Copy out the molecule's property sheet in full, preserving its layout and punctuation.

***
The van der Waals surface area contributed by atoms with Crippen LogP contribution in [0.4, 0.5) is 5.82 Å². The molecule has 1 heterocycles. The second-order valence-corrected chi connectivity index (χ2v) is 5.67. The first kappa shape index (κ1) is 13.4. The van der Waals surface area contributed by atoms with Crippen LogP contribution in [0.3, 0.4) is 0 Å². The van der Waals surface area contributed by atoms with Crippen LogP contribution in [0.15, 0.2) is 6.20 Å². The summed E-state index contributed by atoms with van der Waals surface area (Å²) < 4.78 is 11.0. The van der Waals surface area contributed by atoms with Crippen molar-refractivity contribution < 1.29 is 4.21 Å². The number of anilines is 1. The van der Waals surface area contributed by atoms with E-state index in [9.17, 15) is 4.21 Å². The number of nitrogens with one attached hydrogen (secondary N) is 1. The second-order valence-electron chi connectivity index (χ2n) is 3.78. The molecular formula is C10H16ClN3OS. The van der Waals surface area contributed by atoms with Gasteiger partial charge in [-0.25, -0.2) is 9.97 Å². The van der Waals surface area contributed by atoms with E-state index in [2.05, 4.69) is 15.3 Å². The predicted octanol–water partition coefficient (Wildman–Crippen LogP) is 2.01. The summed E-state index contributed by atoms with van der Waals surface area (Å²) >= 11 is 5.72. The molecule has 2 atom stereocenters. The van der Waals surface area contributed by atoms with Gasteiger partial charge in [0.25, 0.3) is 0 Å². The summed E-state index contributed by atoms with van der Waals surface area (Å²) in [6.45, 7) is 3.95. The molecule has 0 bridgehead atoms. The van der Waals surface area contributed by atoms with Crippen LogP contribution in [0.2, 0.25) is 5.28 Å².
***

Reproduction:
The van der Waals surface area contributed by atoms with Crippen LogP contribution in [0.4, 0.5) is 5.82 Å². The molecule has 1 heterocycles. The second-order valence-corrected chi connectivity index (χ2v) is 5.67. The first kappa shape index (κ1) is 13.4. The van der Waals surface area contributed by atoms with Crippen LogP contribution in [0.3, 0.4) is 0 Å². The van der Waals surface area contributed by atoms with Crippen LogP contribution in [0.15, 0.2) is 6.20 Å². The summed E-state index contributed by atoms with van der Waals surface area (Å²) < 4.78 is 11.0. The van der Waals surface area contributed by atoms with Crippen molar-refractivity contribution < 1.29 is 4.21 Å². The number of anilines is 1. The van der Waals surface area contributed by atoms with E-state index in [9.17, 15) is 4.21 Å². The number of nitrogens with one attached hydrogen (secondary N) is 1. The second-order valence-electron chi connectivity index (χ2n) is 3.78. The molecular formula is C10H16ClN3OS. The van der Waals surface area contributed by atoms with Gasteiger partial charge in [-0.25, -0.2) is 9.97 Å². The van der Waals surface area contributed by atoms with E-state index in [2.05, 4.69) is 15.3 Å². The predicted octanol–water partition coefficient (Wildman–Crippen LogP) is 2.01. The summed E-state index contributed by atoms with van der Waals surface area (Å²) >= 11 is 5.72. The molecule has 2 atom stereocenters. The van der Waals surface area contributed by atoms with Gasteiger partial charge in [0.25, 0.3) is 0 Å². The summed E-state index contributed by atoms with van der Waals surface area (Å²) in [6.45, 7) is 3.95. The molecule has 0 bridgehead atoms. The van der Waals surface area contributed by atoms with Crippen LogP contribution in [0.2, 0.25) is 5.28 Å².